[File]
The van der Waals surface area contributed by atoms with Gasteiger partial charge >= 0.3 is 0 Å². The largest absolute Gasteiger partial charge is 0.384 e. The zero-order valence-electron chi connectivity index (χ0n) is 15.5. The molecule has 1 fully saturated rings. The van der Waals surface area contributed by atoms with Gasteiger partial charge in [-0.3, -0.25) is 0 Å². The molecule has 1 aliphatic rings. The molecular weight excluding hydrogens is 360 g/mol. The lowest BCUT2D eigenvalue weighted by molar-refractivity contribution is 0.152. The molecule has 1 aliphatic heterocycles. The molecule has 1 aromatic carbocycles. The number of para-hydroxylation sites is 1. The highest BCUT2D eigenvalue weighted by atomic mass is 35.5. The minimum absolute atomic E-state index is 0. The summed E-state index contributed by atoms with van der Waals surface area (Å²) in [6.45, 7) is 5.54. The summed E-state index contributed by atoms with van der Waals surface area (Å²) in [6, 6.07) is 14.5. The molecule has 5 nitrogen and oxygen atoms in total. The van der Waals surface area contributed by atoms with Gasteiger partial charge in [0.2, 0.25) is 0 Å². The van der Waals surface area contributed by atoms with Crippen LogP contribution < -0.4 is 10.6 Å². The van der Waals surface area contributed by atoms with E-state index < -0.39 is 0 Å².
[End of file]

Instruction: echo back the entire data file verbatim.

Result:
The van der Waals surface area contributed by atoms with Gasteiger partial charge >= 0.3 is 0 Å². The largest absolute Gasteiger partial charge is 0.384 e. The zero-order valence-electron chi connectivity index (χ0n) is 15.5. The molecule has 1 fully saturated rings. The van der Waals surface area contributed by atoms with Gasteiger partial charge in [-0.3, -0.25) is 0 Å². The molecule has 1 aliphatic rings. The molecular weight excluding hydrogens is 360 g/mol. The lowest BCUT2D eigenvalue weighted by molar-refractivity contribution is 0.152. The molecule has 1 aliphatic heterocycles. The molecule has 1 aromatic carbocycles. The number of para-hydroxylation sites is 1. The highest BCUT2D eigenvalue weighted by atomic mass is 35.5. The minimum absolute atomic E-state index is 0. The summed E-state index contributed by atoms with van der Waals surface area (Å²) in [6.45, 7) is 5.54. The summed E-state index contributed by atoms with van der Waals surface area (Å²) in [6, 6.07) is 14.5. The molecule has 5 nitrogen and oxygen atoms in total. The van der Waals surface area contributed by atoms with Gasteiger partial charge in [0.2, 0.25) is 0 Å². The van der Waals surface area contributed by atoms with Crippen LogP contribution < -0.4 is 10.6 Å². The van der Waals surface area contributed by atoms with E-state index < -0.39 is 0 Å².